Section 230 also provides another form of immunity for such platforms for “any action voluntarily taken in good faith to restrict access to or availability of material that the provider considers to be obscene, or otherwise objectionable.” Twitch state that as Varga’s legal team have not been able to provide any evidence of them having acted in bad faith, they meet the requirement. “Moreover, Twitch did not act in bad faith because the TOS and Partnership Agreement (to the extent it even governed his account termination here) forewarned against exactly the type of content for which Plaintiff was penalized” they argue. “Inappropriate content, non-gaming content, and activity that contravenes applicable laws such as gambling productions.”
Twitch’s legal team also state that without these protections there would still be no grounds for a claim that there was a breach of contract. They outline that all streamers on the platform agree to be governed by their terms of service and they are clear in that “Twitch, in its sole discretion, for any or no reason…may terminate any account…at any time. . . Twitch may also in its sole discretion and at any time discontinue providing access to the Twitch Service...with or without notice….any termination of your access to the Twitch Service or any account you may have…may be effected without prior notice, and you agree that Twitch will not be liable to you or any third party for any such termination.”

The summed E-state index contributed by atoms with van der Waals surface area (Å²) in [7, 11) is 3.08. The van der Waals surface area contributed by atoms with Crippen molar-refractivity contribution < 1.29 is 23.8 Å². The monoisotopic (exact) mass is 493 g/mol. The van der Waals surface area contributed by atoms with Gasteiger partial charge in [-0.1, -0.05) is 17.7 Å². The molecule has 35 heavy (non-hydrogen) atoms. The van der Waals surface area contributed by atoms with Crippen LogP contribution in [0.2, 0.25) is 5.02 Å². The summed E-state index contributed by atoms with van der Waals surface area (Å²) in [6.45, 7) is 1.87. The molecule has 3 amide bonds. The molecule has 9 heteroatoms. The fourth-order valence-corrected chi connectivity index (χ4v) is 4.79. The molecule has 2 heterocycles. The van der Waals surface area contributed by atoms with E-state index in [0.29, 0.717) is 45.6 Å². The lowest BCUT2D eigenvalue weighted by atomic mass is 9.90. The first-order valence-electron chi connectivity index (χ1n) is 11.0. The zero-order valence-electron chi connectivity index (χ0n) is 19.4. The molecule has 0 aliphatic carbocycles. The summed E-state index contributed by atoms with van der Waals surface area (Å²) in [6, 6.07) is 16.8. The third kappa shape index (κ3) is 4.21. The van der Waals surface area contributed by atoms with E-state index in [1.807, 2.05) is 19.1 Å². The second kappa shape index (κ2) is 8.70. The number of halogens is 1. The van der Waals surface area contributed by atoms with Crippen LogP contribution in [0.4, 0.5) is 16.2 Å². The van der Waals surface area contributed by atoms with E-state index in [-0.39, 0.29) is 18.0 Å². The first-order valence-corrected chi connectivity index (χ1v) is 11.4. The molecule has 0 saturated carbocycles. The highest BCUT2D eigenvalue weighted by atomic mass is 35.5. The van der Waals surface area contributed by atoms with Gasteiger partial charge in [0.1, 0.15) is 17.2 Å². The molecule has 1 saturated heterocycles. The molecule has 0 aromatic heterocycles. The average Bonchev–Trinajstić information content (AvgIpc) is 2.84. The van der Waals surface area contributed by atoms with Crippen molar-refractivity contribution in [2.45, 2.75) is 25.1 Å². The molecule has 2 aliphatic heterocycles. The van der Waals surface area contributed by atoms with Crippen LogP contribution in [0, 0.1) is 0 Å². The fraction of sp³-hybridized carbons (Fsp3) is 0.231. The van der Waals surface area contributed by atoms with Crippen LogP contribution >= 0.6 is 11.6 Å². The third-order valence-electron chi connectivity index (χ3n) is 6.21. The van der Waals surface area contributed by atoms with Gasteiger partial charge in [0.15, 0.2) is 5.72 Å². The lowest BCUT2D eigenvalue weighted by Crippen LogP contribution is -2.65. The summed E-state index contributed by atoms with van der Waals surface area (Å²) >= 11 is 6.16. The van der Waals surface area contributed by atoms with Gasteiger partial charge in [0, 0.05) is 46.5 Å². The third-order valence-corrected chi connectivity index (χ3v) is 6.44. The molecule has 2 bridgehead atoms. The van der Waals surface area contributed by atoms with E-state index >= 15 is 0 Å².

As the other arguments get into the minutiae specific to Varga’s claim against Twitch, he had also presented an argument that Twitch had unfairly breached their contract by banning him when he was told by a Twitch employee he could stream non-gaming content for 30 minutes at a time. This was a significant part of the evidence presented to the court and the depositions that were taken. Twitch’s counsel argues that not only is this an irrelevant detail but that the fact Varga didn’t adhere to these limitations, which was one aspect that prompted the ban from the platform, he invalidates his claim that it was Twitch that caused him harm.
“First, Varga claims that he relied on Twitch’s statements about the 30-minute rule and was penalized for following them – but this is demonstrably false. In fact, he did not limit non-gaming content to 30 minutes- a-time; he exceeded this limit on all of the occasions on which he received a violation for non-gaming content. The fact that he did not adhere to Twitch’s admonitions alone defeats the claim that they caused his harm.”